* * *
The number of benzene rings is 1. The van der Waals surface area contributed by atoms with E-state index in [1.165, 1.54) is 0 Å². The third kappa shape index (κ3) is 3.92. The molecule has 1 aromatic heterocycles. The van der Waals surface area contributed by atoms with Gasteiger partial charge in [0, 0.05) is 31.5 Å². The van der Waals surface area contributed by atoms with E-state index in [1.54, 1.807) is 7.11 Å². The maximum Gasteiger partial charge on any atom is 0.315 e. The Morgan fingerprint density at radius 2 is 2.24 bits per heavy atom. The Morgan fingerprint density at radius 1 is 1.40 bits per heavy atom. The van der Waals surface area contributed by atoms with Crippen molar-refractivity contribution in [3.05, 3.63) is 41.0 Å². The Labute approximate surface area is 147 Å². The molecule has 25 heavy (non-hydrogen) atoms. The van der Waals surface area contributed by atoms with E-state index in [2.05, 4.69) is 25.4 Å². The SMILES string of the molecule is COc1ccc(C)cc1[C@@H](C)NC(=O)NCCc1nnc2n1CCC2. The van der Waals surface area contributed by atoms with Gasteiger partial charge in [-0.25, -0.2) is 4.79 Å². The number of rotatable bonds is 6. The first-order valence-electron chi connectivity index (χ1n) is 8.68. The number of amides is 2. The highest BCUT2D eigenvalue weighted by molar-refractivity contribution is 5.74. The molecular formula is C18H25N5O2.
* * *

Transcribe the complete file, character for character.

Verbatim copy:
The number of benzene rings is 1. The van der Waals surface area contributed by atoms with E-state index in [1.165, 1.54) is 0 Å². The third kappa shape index (κ3) is 3.92. The molecule has 1 aromatic heterocycles. The van der Waals surface area contributed by atoms with Gasteiger partial charge in [0, 0.05) is 31.5 Å². The van der Waals surface area contributed by atoms with E-state index in [1.54, 1.807) is 7.11 Å². The maximum Gasteiger partial charge on any atom is 0.315 e. The Morgan fingerprint density at radius 2 is 2.24 bits per heavy atom. The Morgan fingerprint density at radius 1 is 1.40 bits per heavy atom. The van der Waals surface area contributed by atoms with Crippen molar-refractivity contribution in [3.05, 3.63) is 41.0 Å². The Labute approximate surface area is 147 Å². The molecule has 25 heavy (non-hydrogen) atoms. The van der Waals surface area contributed by atoms with E-state index in [2.05, 4.69) is 25.4 Å². The SMILES string of the molecule is COc1ccc(C)cc1[C@@H](C)NC(=O)NCCc1nnc2n1CCC2. The van der Waals surface area contributed by atoms with Gasteiger partial charge in [-0.25, -0.2) is 4.79 Å². The number of rotatable bonds is 6. The first-order valence-electron chi connectivity index (χ1n) is 8.68. The number of amides is 2. The highest BCUT2D eigenvalue weighted by molar-refractivity contribution is 5.74. The molecular formula is C18H25N5O2.